AFRICA IS A COUNTRY

The left winger
Percy Zvomuya | June 24th, 2013

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“Me, for example, I’m a left winger, everyone knows that.”–Robert Bolaño, “The Return”

It always seemed to me that the left legged player got a place in a football team for no other reason other than that he was left-legged. In the makeshift fields of my youth, the left winger occupied a forsaken part of the field, with overgrown grass and other debris tossed from the centre of the field. The right leggers had the rest — which is to say the best — of the foot-trodden pitch to themselves.

Chilean-born writer Roberto Bolaño, acting as both witness and participant, doesn’t harbor prejudice against left or right wingers. How could he? He was, after all, right-handed but left-legged, a condition known as laterality or cross-dominance.

In “Caracas Address,” a lecture he gave after being awarded the Romulo Gallegos prize, Bol­ano began: “When I was little I played soccer. My number was 11, the same number as Pepe and Zagallo in the Sweden World Cup, and I was an enthusiastic but pretty bad player, though my shooting foot was my left foot and the conventional wisdom is that lefties are always useful to have in a match.”

It doesn’t help matters much that the leftie’s right leg is, normally, dead. (“Chocolate leg,” Arsenal fans called Robin van Persie’s habitually useless right leg. Van Persie, to be sure, is an exceptional player.) But imagine the combination of a so-so left foot coupled with a comatose right one getting into the team for no other reason except that he is comfortable on his left foot.

That aside, the left-sided player has the problem of a directional nature. Let’s turn to Bolaño again: “For example, when the coach said ‘Pass to the right, Bolaño’, I didn’t know where I was supposed to pass the ball. And sometimes, playing on the left side of the field, at the coach’s hoarse voice, I even had to stop and think: left, right. Right was the soccer field, to shoot left was to kick the ball out of bounds towards the few spectators.” Try it with lefties: tell them abruptly, say, while driving, to “turn right” and see how long it takes them to work out which side is their right.

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And yet it is the left foot which is fetishised, the recipient of prizes, garlands that start at the ankle reaching up to the waist. In fact all the foot clichés I can readily reel are the one to do with the left foot. The first time I saw the cliché “cultured left foot” was in a piece about Uruguayan genius Alvaro Recoba. Or “trusty left foot” or this somewhat over-the-top praise poem in the Guardian rumour column about which-player-is-going-where: “Arsenal are looking at…Uruguay striker Alvaro Recoba, whose left foot is currently writing a thesis on humour as subversion in the oeuvres of Hungarian émigré poet George Faludy, just to prove exactly how cultured it is.”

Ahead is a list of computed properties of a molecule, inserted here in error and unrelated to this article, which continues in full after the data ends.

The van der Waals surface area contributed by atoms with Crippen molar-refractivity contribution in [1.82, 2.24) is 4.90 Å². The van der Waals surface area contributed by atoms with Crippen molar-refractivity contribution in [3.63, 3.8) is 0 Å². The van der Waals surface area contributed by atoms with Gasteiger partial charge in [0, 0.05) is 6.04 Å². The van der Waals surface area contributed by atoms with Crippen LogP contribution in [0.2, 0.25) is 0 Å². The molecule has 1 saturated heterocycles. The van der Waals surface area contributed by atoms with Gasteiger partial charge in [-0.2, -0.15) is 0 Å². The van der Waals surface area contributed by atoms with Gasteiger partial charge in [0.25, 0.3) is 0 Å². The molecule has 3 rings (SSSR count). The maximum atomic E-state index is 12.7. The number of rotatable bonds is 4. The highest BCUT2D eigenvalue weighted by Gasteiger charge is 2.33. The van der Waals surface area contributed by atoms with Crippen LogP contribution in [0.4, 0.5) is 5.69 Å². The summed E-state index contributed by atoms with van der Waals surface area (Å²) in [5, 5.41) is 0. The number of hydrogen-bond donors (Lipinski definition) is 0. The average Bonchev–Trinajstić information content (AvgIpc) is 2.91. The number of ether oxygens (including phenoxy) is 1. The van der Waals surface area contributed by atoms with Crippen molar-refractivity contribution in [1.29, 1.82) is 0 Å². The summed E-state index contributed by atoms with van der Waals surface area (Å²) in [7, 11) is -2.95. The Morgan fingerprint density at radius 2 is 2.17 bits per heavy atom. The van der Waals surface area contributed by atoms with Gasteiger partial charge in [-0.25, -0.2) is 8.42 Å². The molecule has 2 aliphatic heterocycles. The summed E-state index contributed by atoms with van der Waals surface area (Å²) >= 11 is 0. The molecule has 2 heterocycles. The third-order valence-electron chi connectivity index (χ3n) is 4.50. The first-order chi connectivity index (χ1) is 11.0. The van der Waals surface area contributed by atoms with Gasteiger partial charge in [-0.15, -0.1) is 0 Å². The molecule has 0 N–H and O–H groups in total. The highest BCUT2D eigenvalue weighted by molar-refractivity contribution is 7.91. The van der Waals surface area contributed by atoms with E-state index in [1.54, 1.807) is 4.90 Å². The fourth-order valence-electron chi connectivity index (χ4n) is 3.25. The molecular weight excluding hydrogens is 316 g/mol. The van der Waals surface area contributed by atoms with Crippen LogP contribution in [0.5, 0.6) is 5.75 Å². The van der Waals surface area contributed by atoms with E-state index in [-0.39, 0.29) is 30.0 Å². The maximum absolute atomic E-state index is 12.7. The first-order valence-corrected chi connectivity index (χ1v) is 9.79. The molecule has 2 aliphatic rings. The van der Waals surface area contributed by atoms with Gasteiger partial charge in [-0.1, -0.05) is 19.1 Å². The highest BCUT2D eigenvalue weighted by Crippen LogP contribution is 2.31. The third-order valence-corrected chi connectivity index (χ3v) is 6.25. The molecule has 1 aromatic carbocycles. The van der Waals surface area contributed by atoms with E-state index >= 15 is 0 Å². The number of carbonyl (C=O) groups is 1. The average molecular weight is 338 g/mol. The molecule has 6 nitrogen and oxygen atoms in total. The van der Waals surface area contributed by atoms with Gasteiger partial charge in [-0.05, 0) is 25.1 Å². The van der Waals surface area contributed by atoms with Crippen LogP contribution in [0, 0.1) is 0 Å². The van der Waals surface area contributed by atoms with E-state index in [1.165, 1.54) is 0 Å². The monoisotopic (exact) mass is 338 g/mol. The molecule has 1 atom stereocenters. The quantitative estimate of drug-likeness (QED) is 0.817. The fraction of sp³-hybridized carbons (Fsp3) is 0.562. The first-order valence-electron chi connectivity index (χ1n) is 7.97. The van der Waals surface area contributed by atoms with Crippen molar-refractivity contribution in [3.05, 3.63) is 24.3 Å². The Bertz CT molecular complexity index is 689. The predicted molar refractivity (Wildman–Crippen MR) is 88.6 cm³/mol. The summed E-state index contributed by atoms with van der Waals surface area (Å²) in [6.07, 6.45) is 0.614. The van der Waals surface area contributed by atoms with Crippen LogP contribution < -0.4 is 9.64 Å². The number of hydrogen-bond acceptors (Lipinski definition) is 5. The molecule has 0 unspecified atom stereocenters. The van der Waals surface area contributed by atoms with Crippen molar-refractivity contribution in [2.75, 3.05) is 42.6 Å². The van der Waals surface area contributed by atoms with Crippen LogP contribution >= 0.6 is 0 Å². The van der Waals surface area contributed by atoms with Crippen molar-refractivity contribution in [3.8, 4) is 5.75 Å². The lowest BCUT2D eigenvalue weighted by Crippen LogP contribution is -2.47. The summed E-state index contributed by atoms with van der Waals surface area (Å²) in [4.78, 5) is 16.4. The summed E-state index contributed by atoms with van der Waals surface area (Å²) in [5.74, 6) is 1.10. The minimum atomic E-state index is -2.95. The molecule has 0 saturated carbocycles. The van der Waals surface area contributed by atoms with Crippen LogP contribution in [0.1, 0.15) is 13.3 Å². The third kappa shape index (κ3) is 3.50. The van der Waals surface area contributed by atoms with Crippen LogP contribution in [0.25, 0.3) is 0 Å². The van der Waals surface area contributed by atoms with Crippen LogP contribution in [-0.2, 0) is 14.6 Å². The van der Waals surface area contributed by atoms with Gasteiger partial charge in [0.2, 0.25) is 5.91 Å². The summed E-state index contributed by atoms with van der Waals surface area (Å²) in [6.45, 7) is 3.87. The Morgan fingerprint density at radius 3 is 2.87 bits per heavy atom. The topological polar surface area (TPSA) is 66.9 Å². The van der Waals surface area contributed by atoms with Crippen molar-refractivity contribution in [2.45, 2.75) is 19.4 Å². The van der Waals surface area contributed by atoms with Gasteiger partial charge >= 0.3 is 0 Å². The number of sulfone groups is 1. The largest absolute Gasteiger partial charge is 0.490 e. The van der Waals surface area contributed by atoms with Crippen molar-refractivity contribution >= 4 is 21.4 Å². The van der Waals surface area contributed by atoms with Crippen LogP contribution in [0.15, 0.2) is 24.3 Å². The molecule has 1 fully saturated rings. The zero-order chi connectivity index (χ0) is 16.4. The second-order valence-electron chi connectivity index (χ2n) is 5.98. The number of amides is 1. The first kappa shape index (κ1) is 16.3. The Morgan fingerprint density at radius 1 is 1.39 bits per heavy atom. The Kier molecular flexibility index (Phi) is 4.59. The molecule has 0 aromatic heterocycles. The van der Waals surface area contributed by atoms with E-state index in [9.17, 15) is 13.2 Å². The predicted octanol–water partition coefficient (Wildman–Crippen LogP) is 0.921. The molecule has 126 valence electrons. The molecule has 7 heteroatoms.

Perhaps despite our veneer of acceptance, we are still primitive. It’s not too long since left-handed people were forced-beaten, even to use the right hand. So to hide our prejudice, we couch it as praise. Or perhaps like the superstitious ancients, we are still in awe of the left-legged player, an occurrence that happens once every ten times.

The last words come out of the mouth of the late African novelist, Chinua Achebe.

A passage in Achebe’s magnificent novel, Arrow of God talks about mastering something that you can even do it with your left hand. The colonial administrator has summoned the priest Ezeulu, the novel’s chief protagonist, to his compound. In one of the offices, a young white man held a pen “writing, but with his left hand. The first thought that came to Ezeulu on seeing him was to wonder whether any black man could ever achieve the same mastery over book as to write it with the left hand.”

When Ezeulu is able to go home after a few weeks in detention, he instructs his son Oduche to go the white man’s school. “When I was in Okperi I saw a young white man who was able to write his book with the left hand. From his actions I could see that he had little sense. But he had power; he could shout in my face; he could do what he liked. Why? Because he could write with his left hand. That is why I have called you. I want you to learn and master this man’s knowledge so much that if you are suddenly woken up from sleep and asked what it is you will reply. You must learn it until you can write it with your left hand.”

* This piece is published here with kind permission from the new South African website, The Con.

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